On January 23, 1957, the Wham-O toy company produced the first plastic Frisbees, initially marketed as “Pluto Platters” (see their first ever commercial above).
That said, the origins of what we now know as the Frisbee actually date back to 1871 in Bridgeport, Connecticut, where William Frisbie opened his Frisbie Pie Company. The company grew popular among college students, who would fling their empty pie tins at each other, yelling “Frisbie!” as they released them.
The game soon inspired inventors Walter Frederick Morrison and Warren Franscioni to create a plastic model of the pie tins that would fly further and more accurately, which they called the “Flying Saucer.” But after splitting from Franscioni in 1955, Morrison improved their early model, changed the name to the “Pluto Platter”—which was a marketing tactic to cash in on the growing popularity of UFOs in the States—and sold it to Wham-O (also responsible for the Hula Hoop, Slip ‘N Slide, and Hacky Sack, among others).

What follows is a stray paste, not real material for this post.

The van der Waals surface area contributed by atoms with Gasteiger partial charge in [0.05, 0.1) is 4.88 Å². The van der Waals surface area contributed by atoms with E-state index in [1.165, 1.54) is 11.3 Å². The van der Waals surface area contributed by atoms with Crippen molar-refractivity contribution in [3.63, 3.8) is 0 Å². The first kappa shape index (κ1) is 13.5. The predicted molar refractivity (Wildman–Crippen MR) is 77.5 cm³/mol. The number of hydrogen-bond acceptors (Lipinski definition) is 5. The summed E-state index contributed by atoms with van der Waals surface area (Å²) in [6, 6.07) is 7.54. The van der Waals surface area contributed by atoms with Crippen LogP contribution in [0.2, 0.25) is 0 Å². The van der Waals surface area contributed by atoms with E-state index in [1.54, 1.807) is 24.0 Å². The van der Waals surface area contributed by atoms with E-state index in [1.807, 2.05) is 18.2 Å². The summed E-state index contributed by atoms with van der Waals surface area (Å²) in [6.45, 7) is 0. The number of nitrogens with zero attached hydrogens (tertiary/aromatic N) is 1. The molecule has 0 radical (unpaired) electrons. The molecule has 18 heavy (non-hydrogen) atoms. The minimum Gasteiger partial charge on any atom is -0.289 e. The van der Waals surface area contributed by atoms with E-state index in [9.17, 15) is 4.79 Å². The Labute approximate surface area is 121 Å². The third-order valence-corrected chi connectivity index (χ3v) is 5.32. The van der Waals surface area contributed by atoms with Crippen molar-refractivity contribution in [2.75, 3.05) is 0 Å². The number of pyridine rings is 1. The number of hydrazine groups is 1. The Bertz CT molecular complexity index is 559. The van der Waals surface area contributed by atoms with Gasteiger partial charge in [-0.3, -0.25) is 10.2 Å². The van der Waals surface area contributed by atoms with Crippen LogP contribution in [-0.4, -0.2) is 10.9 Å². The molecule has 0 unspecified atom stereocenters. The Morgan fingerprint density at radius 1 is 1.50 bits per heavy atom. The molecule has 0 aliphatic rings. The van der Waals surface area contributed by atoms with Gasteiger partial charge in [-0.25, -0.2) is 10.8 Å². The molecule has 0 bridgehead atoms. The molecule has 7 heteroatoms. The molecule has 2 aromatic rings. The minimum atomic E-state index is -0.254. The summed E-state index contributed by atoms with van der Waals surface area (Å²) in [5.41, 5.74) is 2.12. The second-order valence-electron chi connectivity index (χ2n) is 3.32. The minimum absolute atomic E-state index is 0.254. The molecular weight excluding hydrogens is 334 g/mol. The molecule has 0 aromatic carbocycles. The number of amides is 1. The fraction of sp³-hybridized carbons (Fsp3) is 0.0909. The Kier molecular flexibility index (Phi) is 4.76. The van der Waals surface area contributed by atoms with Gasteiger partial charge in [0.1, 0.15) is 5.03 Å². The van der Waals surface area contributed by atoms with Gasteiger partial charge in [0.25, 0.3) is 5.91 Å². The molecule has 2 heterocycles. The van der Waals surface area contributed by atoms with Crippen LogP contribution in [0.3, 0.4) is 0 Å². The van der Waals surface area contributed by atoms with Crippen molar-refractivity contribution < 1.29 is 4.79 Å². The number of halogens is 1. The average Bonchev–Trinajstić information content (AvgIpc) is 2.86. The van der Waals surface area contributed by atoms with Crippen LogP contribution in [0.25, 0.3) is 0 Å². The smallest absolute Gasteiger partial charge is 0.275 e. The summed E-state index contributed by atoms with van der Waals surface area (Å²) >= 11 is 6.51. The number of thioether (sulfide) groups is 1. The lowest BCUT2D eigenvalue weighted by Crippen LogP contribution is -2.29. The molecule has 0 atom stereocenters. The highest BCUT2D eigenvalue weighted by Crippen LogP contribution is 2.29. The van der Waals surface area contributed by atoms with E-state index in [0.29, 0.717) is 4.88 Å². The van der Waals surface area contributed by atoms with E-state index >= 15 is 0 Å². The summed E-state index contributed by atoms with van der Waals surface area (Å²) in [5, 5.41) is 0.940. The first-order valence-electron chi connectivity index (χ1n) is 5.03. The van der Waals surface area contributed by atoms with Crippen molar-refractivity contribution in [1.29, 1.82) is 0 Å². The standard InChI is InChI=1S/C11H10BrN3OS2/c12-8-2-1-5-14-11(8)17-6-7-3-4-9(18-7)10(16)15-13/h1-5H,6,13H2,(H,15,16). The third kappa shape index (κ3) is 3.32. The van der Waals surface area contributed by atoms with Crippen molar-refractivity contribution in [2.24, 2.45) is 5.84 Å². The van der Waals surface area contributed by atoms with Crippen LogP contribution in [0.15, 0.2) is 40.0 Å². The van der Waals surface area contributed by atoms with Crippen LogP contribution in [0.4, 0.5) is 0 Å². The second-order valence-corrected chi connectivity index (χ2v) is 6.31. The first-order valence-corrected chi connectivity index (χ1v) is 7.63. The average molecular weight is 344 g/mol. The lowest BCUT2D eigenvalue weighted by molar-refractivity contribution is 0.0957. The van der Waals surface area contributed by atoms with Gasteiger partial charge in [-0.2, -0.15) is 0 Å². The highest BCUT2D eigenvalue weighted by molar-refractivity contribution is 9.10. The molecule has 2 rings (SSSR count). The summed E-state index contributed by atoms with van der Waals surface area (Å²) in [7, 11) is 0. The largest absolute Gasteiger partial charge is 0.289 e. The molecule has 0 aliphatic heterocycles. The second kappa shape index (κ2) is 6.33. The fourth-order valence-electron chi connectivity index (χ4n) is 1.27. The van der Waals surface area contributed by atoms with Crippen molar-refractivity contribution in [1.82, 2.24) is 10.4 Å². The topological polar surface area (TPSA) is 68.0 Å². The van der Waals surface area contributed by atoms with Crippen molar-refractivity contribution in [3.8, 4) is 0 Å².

In 1958, Wham-O changed the name of the disc to “Frisbee,” misspelling the name from the historic pie company, but keeping the same pronunciation. The first commercial was aired in television households across the country, helping brand the toy as a household product. Sales for the Frisbee soon soared. By 1977, Wham-O had sold over 100 million Frisbees.
Today, there are over 60 manufacturers that produce different versions of flying discs, but the official Frisbee is now owned by Mattel, who bought the toy from Wham-O in 1994.